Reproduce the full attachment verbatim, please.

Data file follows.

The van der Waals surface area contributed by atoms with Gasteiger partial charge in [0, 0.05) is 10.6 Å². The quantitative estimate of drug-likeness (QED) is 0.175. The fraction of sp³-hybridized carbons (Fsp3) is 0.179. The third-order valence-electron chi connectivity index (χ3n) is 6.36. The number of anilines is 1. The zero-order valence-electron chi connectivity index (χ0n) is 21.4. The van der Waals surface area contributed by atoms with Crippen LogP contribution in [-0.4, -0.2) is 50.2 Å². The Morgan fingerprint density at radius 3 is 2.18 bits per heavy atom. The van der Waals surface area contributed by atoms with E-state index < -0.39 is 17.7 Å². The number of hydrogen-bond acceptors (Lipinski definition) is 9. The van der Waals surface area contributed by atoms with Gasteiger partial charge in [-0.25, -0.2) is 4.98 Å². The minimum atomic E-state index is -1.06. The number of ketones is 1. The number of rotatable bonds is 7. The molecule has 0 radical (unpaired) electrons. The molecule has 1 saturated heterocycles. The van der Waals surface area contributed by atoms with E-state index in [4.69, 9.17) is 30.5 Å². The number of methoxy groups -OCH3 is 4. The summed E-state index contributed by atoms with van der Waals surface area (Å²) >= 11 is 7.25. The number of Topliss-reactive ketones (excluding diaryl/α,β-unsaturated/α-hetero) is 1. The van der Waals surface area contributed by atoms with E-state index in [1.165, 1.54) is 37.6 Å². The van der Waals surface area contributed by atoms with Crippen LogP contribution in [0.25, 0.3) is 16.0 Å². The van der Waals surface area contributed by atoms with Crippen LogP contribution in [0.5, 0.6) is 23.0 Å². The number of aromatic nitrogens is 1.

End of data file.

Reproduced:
The van der Waals surface area contributed by atoms with Gasteiger partial charge in [0, 0.05) is 10.6 Å². The quantitative estimate of drug-likeness (QED) is 0.175. The fraction of sp³-hybridized carbons (Fsp3) is 0.179. The third-order valence-electron chi connectivity index (χ3n) is 6.36. The number of anilines is 1. The zero-order valence-electron chi connectivity index (χ0n) is 21.4. The van der Waals surface area contributed by atoms with Crippen LogP contribution in [-0.4, -0.2) is 50.2 Å². The Morgan fingerprint density at radius 3 is 2.18 bits per heavy atom. The van der Waals surface area contributed by atoms with E-state index < -0.39 is 17.7 Å². The number of hydrogen-bond acceptors (Lipinski definition) is 9. The van der Waals surface area contributed by atoms with Gasteiger partial charge in [-0.25, -0.2) is 4.98 Å². The minimum atomic E-state index is -1.06. The number of ketones is 1. The number of rotatable bonds is 7. The molecule has 0 radical (unpaired) electrons. The molecule has 1 saturated heterocycles. The van der Waals surface area contributed by atoms with E-state index in [4.69, 9.17) is 30.5 Å². The number of methoxy groups -OCH3 is 4. The summed E-state index contributed by atoms with van der Waals surface area (Å²) >= 11 is 7.25. The number of Topliss-reactive ketones (excluding diaryl/α,β-unsaturated/α-hetero) is 1. The van der Waals surface area contributed by atoms with E-state index in [1.165, 1.54) is 37.6 Å². The van der Waals surface area contributed by atoms with Crippen LogP contribution in [0.25, 0.3) is 16.0 Å². The van der Waals surface area contributed by atoms with Crippen LogP contribution in [0.5, 0.6) is 23.0 Å². The number of aromatic nitrogens is 1.